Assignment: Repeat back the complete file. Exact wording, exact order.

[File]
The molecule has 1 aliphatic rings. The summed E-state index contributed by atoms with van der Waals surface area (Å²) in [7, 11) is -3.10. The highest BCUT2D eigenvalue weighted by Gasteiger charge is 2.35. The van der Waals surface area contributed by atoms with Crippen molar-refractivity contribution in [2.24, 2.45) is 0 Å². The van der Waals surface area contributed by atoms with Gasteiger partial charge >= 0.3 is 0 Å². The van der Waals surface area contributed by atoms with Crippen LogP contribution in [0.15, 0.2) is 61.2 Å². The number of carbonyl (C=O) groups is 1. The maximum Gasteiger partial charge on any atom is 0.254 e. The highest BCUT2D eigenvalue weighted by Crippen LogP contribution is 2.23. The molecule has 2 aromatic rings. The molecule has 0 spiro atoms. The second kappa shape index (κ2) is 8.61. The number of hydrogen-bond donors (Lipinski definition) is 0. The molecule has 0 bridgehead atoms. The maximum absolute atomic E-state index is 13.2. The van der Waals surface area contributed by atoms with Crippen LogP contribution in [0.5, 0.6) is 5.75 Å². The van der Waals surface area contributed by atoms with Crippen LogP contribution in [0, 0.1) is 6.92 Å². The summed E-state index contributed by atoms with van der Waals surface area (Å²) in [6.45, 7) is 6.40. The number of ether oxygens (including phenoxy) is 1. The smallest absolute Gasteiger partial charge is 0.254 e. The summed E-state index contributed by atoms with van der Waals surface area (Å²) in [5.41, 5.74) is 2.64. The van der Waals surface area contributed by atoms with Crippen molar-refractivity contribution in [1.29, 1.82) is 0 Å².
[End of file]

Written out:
The molecule has 1 aliphatic rings. The summed E-state index contributed by atoms with van der Waals surface area (Å²) in [7, 11) is -3.10. The highest BCUT2D eigenvalue weighted by Gasteiger charge is 2.35. The van der Waals surface area contributed by atoms with Crippen molar-refractivity contribution in [2.24, 2.45) is 0 Å². The van der Waals surface area contributed by atoms with Gasteiger partial charge >= 0.3 is 0 Å². The van der Waals surface area contributed by atoms with Crippen LogP contribution in [0.15, 0.2) is 61.2 Å². The number of carbonyl (C=O) groups is 1. The maximum Gasteiger partial charge on any atom is 0.254 e. The highest BCUT2D eigenvalue weighted by Crippen LogP contribution is 2.23. The molecule has 2 aromatic rings. The molecule has 0 spiro atoms. The second kappa shape index (κ2) is 8.61. The number of hydrogen-bond donors (Lipinski definition) is 0. The molecule has 0 bridgehead atoms. The maximum absolute atomic E-state index is 13.2. The van der Waals surface area contributed by atoms with Crippen LogP contribution in [0.5, 0.6) is 5.75 Å². The van der Waals surface area contributed by atoms with Crippen LogP contribution in [0, 0.1) is 6.92 Å². The summed E-state index contributed by atoms with van der Waals surface area (Å²) in [6.45, 7) is 6.40. The number of ether oxygens (including phenoxy) is 1. The smallest absolute Gasteiger partial charge is 0.254 e. The summed E-state index contributed by atoms with van der Waals surface area (Å²) in [5.41, 5.74) is 2.64. The van der Waals surface area contributed by atoms with Crippen molar-refractivity contribution in [1.29, 1.82) is 0 Å².